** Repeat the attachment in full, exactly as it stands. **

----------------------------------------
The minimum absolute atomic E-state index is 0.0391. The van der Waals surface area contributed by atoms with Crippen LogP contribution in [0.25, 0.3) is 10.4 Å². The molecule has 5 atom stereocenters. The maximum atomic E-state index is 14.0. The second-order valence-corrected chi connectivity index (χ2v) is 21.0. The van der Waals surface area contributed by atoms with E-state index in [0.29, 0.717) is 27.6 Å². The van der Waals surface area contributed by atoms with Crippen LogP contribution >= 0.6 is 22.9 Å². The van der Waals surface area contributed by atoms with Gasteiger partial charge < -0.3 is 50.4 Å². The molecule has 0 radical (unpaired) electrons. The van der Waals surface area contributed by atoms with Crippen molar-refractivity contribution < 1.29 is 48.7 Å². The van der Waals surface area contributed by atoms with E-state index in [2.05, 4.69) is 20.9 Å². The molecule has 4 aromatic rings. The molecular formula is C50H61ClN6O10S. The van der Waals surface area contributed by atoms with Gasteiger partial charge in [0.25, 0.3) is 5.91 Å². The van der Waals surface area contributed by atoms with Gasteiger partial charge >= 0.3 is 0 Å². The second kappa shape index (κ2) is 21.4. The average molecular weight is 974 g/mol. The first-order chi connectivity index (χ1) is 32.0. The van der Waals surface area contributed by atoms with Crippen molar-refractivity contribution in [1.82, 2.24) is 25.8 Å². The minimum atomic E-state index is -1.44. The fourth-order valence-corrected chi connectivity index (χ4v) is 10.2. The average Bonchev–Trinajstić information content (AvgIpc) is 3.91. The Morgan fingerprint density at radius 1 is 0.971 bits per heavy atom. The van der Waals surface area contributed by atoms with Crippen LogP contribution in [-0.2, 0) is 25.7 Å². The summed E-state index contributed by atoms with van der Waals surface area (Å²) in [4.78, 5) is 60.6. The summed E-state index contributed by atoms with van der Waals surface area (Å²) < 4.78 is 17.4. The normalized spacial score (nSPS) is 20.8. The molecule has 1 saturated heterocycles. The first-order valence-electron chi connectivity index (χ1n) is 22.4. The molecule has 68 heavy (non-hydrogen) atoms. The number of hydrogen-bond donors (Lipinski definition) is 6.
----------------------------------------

The minimum absolute atomic E-state index is 0.0391. The van der Waals surface area contributed by atoms with Crippen LogP contribution in [0.25, 0.3) is 10.4 Å². The molecule has 5 atom stereocenters. The maximum atomic E-state index is 14.0. The second-order valence-corrected chi connectivity index (χ2v) is 21.0. The van der Waals surface area contributed by atoms with E-state index in [0.29, 0.717) is 27.6 Å². The van der Waals surface area contributed by atoms with Crippen LogP contribution >= 0.6 is 22.9 Å². The van der Waals surface area contributed by atoms with Gasteiger partial charge < -0.3 is 50.4 Å². The molecule has 0 radical (unpaired) electrons. The van der Waals surface area contributed by atoms with Crippen molar-refractivity contribution < 1.29 is 48.7 Å². The van der Waals surface area contributed by atoms with E-state index in [2.05, 4.69) is 20.9 Å². The molecule has 4 aromatic rings. The molecular formula is C50H61ClN6O10S. The van der Waals surface area contributed by atoms with Gasteiger partial charge in [0.25, 0.3) is 5.91 Å². The van der Waals surface area contributed by atoms with Gasteiger partial charge >= 0.3 is 0 Å². The second kappa shape index (κ2) is 21.4. The average molecular weight is 974 g/mol. The first-order chi connectivity index (χ1) is 32.0. The van der Waals surface area contributed by atoms with Crippen molar-refractivity contribution in [1.82, 2.24) is 25.8 Å². The minimum atomic E-state index is -1.44. The fourth-order valence-corrected chi connectivity index (χ4v) is 10.2. The average Bonchev–Trinajstić information content (AvgIpc) is 3.91. The Morgan fingerprint density at radius 1 is 0.971 bits per heavy atom. The van der Waals surface area contributed by atoms with Crippen LogP contribution in [-0.2, 0) is 25.7 Å². The summed E-state index contributed by atoms with van der Waals surface area (Å²) in [4.78, 5) is 60.6. The summed E-state index contributed by atoms with van der Waals surface area (Å²) < 4.78 is 17.4. The normalized spacial score (nSPS) is 20.8. The molecule has 1 saturated heterocycles. The first-order valence-electron chi connectivity index (χ1n) is 22.4. The molecule has 68 heavy (non-hydrogen) atoms. The number of hydrogen-bond donors (Lipinski definition) is 6.